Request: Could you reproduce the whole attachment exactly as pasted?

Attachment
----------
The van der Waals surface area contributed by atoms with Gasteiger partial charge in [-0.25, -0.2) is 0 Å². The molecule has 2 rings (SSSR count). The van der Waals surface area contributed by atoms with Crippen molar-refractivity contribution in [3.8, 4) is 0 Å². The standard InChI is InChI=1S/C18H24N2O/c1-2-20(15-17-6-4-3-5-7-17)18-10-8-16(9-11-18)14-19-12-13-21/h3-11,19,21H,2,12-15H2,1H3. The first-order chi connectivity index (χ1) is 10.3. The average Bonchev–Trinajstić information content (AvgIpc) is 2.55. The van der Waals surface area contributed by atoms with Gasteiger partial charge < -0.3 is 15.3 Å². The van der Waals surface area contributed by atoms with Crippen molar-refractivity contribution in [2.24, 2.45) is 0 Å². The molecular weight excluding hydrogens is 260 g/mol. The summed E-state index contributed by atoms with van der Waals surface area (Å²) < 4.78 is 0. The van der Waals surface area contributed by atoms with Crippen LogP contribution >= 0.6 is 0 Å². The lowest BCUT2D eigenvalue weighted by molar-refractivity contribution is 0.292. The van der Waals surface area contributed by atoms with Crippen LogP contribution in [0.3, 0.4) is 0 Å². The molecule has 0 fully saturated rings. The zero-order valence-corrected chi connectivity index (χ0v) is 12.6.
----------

The van der Waals surface area contributed by atoms with Gasteiger partial charge in [-0.25, -0.2) is 0 Å². The molecule has 2 rings (SSSR count). The van der Waals surface area contributed by atoms with Crippen molar-refractivity contribution in [3.8, 4) is 0 Å². The standard InChI is InChI=1S/C18H24N2O/c1-2-20(15-17-6-4-3-5-7-17)18-10-8-16(9-11-18)14-19-12-13-21/h3-11,19,21H,2,12-15H2,1H3. The first-order chi connectivity index (χ1) is 10.3. The average Bonchev–Trinajstić information content (AvgIpc) is 2.55. The van der Waals surface area contributed by atoms with Gasteiger partial charge < -0.3 is 15.3 Å². The van der Waals surface area contributed by atoms with Crippen molar-refractivity contribution in [2.24, 2.45) is 0 Å². The molecular weight excluding hydrogens is 260 g/mol. The summed E-state index contributed by atoms with van der Waals surface area (Å²) < 4.78 is 0. The van der Waals surface area contributed by atoms with Crippen LogP contribution >= 0.6 is 0 Å². The lowest BCUT2D eigenvalue weighted by molar-refractivity contribution is 0.292. The van der Waals surface area contributed by atoms with Crippen LogP contribution in [0.3, 0.4) is 0 Å². The molecule has 0 fully saturated rings. The zero-order valence-corrected chi connectivity index (χ0v) is 12.6.